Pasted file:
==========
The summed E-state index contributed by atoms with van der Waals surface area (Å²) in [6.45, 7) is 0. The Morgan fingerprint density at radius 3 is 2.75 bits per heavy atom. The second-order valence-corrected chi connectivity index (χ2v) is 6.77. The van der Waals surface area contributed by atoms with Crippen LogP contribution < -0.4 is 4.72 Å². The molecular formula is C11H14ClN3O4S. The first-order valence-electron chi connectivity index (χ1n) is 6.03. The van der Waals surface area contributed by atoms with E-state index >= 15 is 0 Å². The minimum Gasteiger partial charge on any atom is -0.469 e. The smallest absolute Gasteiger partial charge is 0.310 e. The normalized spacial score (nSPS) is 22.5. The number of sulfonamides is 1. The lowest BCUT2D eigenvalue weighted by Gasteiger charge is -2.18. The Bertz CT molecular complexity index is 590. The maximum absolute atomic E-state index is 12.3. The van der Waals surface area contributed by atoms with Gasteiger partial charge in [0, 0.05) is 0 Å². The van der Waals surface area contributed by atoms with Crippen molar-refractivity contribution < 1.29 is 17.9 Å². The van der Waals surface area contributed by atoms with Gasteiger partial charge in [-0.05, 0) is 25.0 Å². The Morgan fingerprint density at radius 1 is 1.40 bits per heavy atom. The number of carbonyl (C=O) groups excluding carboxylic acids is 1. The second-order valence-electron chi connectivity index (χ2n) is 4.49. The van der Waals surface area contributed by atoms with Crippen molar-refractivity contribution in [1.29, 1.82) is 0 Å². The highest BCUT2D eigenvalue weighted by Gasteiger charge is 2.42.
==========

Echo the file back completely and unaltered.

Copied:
The summed E-state index contributed by atoms with van der Waals surface area (Å²) in [6.45, 7) is 0. The Morgan fingerprint density at radius 3 is 2.75 bits per heavy atom. The second-order valence-corrected chi connectivity index (χ2v) is 6.77. The van der Waals surface area contributed by atoms with Crippen LogP contribution < -0.4 is 4.72 Å². The molecular formula is C11H14ClN3O4S. The first-order valence-electron chi connectivity index (χ1n) is 6.03. The van der Waals surface area contributed by atoms with E-state index >= 15 is 0 Å². The minimum Gasteiger partial charge on any atom is -0.469 e. The smallest absolute Gasteiger partial charge is 0.310 e. The normalized spacial score (nSPS) is 22.5. The number of sulfonamides is 1. The lowest BCUT2D eigenvalue weighted by Gasteiger charge is -2.18. The Bertz CT molecular complexity index is 590. The maximum absolute atomic E-state index is 12.3. The van der Waals surface area contributed by atoms with Gasteiger partial charge in [0, 0.05) is 0 Å². The van der Waals surface area contributed by atoms with Crippen molar-refractivity contribution < 1.29 is 17.9 Å². The van der Waals surface area contributed by atoms with Gasteiger partial charge in [-0.05, 0) is 25.0 Å². The Morgan fingerprint density at radius 1 is 1.40 bits per heavy atom. The number of carbonyl (C=O) groups excluding carboxylic acids is 1. The second-order valence-electron chi connectivity index (χ2n) is 4.49. The van der Waals surface area contributed by atoms with Crippen molar-refractivity contribution in [1.29, 1.82) is 0 Å². The highest BCUT2D eigenvalue weighted by Gasteiger charge is 2.42.